Venezuelan artist Carlos Cruz-Diez, one of the pioneers of kinetic and optical art, has died in Paris aged 95.
His abstract, often geometric works are on display in many of the world’s leading museums. He used colour and lines to create dizzying displays which would change depending on the visitor’s viewpoint, and said his art “constantly changes because light constantly changes”.
Carlos Cruz-Diez was born and studied in Caracas, but spent much of his career in Paris. His works can be seen in the Tate Modern in London and the Museum of Modern Art in New York, but he also created murals in public spaces including the Simón Bolívar airport in Caracas, the Broad Museum in Los Angeles and in Liverpool, where he repainted a former pilot ship in a colourful variation of the “dazzle” camouflage used in WWI.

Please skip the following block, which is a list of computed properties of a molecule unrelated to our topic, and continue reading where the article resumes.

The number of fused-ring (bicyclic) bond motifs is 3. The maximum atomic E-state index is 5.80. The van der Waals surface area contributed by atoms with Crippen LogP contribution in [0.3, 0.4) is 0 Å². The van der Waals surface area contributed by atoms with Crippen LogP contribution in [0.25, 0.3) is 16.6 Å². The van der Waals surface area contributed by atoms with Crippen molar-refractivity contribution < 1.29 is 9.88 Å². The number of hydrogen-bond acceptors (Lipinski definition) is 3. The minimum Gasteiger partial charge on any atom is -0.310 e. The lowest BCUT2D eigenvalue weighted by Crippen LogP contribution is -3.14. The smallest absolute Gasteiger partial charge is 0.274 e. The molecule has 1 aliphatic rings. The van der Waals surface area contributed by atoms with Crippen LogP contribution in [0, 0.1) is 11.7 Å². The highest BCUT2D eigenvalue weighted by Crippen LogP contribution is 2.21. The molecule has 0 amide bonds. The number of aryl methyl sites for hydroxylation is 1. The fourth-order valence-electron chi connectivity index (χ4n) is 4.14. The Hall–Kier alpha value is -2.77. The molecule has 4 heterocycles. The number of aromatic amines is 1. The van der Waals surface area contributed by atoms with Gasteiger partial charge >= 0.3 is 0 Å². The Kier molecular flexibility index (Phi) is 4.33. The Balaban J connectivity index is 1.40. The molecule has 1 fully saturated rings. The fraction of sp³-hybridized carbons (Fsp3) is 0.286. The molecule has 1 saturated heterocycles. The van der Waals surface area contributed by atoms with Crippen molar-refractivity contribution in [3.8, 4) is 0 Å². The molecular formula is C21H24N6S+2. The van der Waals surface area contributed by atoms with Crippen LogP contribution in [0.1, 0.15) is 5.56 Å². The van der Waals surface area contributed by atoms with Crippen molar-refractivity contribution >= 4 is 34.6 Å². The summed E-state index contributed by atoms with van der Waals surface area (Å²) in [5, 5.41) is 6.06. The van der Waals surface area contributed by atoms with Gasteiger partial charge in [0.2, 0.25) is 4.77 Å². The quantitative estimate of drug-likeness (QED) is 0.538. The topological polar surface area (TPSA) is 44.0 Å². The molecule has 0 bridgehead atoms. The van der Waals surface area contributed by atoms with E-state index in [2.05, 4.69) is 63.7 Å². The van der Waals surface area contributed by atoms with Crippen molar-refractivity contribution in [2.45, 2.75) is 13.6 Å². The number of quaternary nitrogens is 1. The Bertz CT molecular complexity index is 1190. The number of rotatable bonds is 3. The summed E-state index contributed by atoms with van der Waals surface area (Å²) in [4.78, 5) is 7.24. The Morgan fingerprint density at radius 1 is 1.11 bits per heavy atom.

His work varied in scale from the small 1967 painting Physichromie Nº 321-A measuring 95in by 24in (2.4m by 0.6m) to Chromosaturation, a work exhibited in the Hayward Gallery in London in 2013, which was spread over several rooms. In 1997, the Carlos Cruz-Diez Print and Design Museum in Caracas, Venezuela, opened to the public.
Because of his attention to light and colour aesthetics he is regarded as having belonged to the lineage of colourists including Seurat, Cézanne, Albers, and Frank Stella.
Image shows Carlos Cruz-Diez posed inside his Chromosaturation environment at a press preview in New York in 2008. (MARY ALTAFFER/ASSOCIATED PRESS)